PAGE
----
AnoHana, short for Ano Hi Mita Hana no Namae o Bokutachi wa Mada Shiranai (We Still Don’t Know the Name of the Flower We Saw That Day) is probably the best anime to come out this season. Even then, I wouldn’t just preclude it to being great within its medium. Ano Hana is an enjoyable series that stands at about the same level as other great works of television, like Mad Men or Life on Mars.
For those who haven’t seen it, AnoHana is about the death of a very young girl, Menma, whose death causes her friends to separate. When she comes back as a spirit ten years later, they’re forced to come together again for her sake and to retrieve their own self-worth. AnoHana is a slice-of-life story about recovering confidence and faith in one’s self, while exploring the impact of trauma on children. Read the rest of this entry
Hello the five people who read this blog, I am going to be doing a weekly blog post called ‘Serious Analysis’ on series or parts of series that I enjoyed. These could be video games, anime, books, comics, animation, live action, TV or movies that I think are significant in some way and will attempt to inspire readers to look at these works in a new light or look at them in general.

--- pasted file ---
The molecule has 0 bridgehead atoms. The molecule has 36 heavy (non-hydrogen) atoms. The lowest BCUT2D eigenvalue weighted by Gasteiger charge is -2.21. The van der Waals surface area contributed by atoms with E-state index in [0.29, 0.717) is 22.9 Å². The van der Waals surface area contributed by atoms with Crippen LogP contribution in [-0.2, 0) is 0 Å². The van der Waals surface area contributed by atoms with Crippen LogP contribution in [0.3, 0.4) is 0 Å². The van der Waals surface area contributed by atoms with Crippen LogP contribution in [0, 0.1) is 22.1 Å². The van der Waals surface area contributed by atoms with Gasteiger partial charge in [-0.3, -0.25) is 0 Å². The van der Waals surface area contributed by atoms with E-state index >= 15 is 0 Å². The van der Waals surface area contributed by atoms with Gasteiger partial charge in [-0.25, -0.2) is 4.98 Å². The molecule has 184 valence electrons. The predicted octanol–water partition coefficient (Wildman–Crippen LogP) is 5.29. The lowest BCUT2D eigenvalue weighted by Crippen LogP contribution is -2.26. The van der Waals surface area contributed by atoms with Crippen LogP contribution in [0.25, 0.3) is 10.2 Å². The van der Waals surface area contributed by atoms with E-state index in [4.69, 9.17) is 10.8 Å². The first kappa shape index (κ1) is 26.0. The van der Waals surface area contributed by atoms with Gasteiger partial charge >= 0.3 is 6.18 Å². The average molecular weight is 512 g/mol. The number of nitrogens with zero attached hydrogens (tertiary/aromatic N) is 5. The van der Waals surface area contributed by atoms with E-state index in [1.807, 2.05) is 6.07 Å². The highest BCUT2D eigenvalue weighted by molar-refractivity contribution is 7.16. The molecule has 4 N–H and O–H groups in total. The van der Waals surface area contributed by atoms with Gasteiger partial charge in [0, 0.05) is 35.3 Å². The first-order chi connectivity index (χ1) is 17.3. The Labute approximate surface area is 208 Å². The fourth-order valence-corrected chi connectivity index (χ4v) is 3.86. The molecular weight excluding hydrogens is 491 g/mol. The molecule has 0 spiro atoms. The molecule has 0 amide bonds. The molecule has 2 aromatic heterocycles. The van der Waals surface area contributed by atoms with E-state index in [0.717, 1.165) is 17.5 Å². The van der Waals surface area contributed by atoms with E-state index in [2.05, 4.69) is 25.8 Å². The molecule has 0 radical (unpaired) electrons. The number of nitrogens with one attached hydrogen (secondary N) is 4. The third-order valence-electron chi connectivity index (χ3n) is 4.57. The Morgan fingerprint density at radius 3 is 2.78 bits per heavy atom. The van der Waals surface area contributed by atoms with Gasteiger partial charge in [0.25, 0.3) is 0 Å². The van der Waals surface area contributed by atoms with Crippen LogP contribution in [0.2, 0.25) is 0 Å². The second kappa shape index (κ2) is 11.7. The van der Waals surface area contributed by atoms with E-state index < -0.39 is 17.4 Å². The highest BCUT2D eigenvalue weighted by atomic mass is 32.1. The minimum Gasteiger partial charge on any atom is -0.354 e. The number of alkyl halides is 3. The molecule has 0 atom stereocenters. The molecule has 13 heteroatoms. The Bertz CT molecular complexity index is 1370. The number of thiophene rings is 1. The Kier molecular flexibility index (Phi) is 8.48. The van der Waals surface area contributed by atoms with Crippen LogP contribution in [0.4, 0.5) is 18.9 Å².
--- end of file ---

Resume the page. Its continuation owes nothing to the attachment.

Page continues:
This week, I am analyzing a game that neither needs added compliment nor attention, but I will give it that anyway. Portal 2 was released last week to much fanfare by the game press and fans, and is by Valve’s founder’s view, the best game they’ve ever published. And I agree. Now I could discuss this game to an endless degree, in terms of game design, dialogue and atmosphere, but I want to eschew that for one particular thing. I want to talk about how it rewards you. Specifically I want to talk about the ending, because I think it is an important hallmark of video game creation. And if that hasn’t scared you off already, you should know that this post will be intensively spoiler ridden. You will ruin the ending of Portal 2 if you read any further. This is not a drill. Read the rest of this entry